Of all the places we visited on our 9-month journey around the world, both of us feel Santorini deserves to be on our top 10 list. You’ve seen the iconic pictures — awe-inspiring how they built the city into the mountain — and it’s everything you have ever imagined. Actually, even more so for Natasha – she ranked Santorini as her top experience during our world sabbatical.
The moment your ship arrives in Mykonos, you’ll notice white buildings everywhere with the blue roofs that provide the backdrop you were expecting about the Greek islands. It’s amazing to experience the island – even the streets are white to help keep the buildings cool and reflect the sun. Plus, there are no cars on the narrow streets, making it great for young kids, who can run around as you explore.
Entering the port of Katakolon, you’ll have the option to travel 4 hours to Athens or an hour to Olympia. Both options are exceptional, as they ooze history at every turn. When traveling with a younger child, however, we recommend the closer Olympia, which is home to the original Olympic Games. Ancient Olympia is an archeological site with more than 70 structures from ancient Greece, dating back to 4,000 years AD. It’s truly impressive, and there are tons of open spaces for your child to run and play safely.
Cruises today are gearing more toward families, offering an array of activities, accommodations and services to appeal to parents. With our top tips for traveling with toddlers on a cruise, you maximize your vacation when taking a cruise with your kids. The first tip is to check for the minimum age requirement for traveling with kids. Most start with a minimum age of 6 months, so before you plan a cruise vacation, review each cruise line’s age requirements. From there, pick your destination and you’ll find ships able to make kids happy, especially toddlers and young kids who will be excited by all the offerings on the ship, as well as your excursions on land.
Why The 2 Idiots Recommend exploring Livorno and Pisa
When we visited Pisa, it was through a Mediterranean cruise – the best of the three cruises we took when we went around the world with our son. Having wanted to see the Tower of Pisa since she was a child, Natasha was especially excited about the visit, but we discovered the port is actually in the city of Livorno and that you’ll need to travel inland to find Pisa. It’s a place everyone should see and a UNESCO World Heritage Site, but we were surprised to discover Pisa isn’t much a city to visit; it’s truly just a square for tourists. However, we still enjoyed our day in Pisa, with some extra time to wander in Livorno, a very pretty town. Where Pisa is touristy, Livorno is not. Just as we like it!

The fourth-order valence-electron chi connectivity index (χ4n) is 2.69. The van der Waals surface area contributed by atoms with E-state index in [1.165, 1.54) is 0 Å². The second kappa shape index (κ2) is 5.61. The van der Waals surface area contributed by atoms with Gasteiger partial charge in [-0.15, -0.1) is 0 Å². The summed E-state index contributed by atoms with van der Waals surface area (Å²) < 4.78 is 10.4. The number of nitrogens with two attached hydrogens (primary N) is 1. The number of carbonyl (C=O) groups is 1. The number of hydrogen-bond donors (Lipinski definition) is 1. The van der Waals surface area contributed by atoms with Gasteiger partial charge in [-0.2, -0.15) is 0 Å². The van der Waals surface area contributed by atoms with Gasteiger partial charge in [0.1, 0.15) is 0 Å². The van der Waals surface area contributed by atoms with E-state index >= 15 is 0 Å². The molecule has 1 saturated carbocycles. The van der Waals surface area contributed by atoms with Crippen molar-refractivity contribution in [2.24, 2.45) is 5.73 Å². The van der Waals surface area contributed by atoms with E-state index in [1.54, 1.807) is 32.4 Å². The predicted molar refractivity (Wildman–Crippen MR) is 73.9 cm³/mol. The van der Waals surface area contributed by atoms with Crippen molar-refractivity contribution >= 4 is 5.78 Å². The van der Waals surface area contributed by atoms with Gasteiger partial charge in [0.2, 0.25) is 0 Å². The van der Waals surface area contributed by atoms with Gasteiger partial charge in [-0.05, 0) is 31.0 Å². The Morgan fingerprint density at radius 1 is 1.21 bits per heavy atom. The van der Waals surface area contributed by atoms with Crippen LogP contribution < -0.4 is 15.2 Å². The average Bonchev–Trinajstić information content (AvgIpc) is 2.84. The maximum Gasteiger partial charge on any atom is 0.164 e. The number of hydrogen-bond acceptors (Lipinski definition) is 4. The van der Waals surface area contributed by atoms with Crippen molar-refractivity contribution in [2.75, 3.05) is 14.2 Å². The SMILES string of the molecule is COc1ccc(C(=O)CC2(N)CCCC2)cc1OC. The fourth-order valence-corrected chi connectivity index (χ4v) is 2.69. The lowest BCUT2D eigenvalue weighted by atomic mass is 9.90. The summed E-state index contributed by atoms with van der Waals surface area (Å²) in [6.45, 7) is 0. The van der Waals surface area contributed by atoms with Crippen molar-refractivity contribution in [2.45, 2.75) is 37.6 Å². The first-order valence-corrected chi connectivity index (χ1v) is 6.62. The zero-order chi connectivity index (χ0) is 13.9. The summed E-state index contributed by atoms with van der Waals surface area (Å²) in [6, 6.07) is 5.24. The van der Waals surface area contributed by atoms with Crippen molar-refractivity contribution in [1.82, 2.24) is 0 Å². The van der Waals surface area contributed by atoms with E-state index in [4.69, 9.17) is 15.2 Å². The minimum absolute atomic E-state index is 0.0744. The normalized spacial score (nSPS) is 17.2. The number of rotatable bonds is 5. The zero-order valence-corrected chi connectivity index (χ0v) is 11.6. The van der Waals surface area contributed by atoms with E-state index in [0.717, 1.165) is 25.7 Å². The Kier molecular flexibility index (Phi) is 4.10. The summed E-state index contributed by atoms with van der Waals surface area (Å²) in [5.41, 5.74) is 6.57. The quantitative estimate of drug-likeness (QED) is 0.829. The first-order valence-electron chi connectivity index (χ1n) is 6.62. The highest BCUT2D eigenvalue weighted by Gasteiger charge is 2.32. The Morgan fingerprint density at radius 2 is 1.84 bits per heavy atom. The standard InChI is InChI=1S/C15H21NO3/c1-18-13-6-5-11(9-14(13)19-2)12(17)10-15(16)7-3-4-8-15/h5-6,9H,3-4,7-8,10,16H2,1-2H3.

Just because you are a passenger on a cruise ship does not mean you have to follow the hordes of passengers who disembark to embark on a cruise excursion. Families have the freedom to do exactly what they want in every port – including staying on the ship, should you so choose. Personally, after taking numerous cruises, we learned quickly we would rather do our own thing in port. (In fact, we even have an article on the 6 Reasons to NOT Take a Cruise Excursion.) To us, visiting a place and trying local foods, meeting local people and seeing local neighborhoods enriches a trip and makes any planning worth it. We have a few simple tips to keep in mind when setting off on your own – trust us, we learned the hard way!
When traveling by cruise, you may feel like the cruise ship has everything under the sun to keep you entertained and show you the world. While that may be true on the ship, it’s when you get on land that they lack the same oomph. Excursions are run by local guides and work on a partnership level with cruise lines. You can trust they have been reviewed and they will get you back to the ship on time, but they don’t give you a chance to explore and discover a new port stop as you would if you were to arrive by plane or train.
While on a Mediterranean cruise, one of the port stops will be Marseille. We imagined a coastal French city to be romantically nautical, and it was exactly as we pictured: sailboats and ships, gorgeous waterfront views, and to-die-for seafood.
WHY THE 2 IDIOTS RECOMMEND DRIVING THROUGH SOUTHERN SPAIN?
Spain is our favorite country, and having fallen in love with Barcelona, we fell even more in love with Spain after driving along its southern coastline. Had we not tried a road trip, we would have missed small towns that are filled with Roman ruins and friendly people, amazing seafood and wine, and a beautiful countryside filled with sunshine — not to mention an area covered in such a large expanse of white greenhouses that it can be seen from space (more on that later)! We did a lot of research planning our trip, trying to pick stops that were unique and would offer a different perspective on Spain. Here’s where to go and what to see when traveling in Southern Spain.
It took us a few months during our 9-month trip around the world with our 2-year-old son to brave a walking tour with him. We had been too nervous to try a walking tour, but after taking our first tour – and surviving – we discovered we had been missing out. From that moment on, at practically every new city we visited, from Buenos Aires to Rome to Lima to Barcelona, we signed up for walking tours with our son.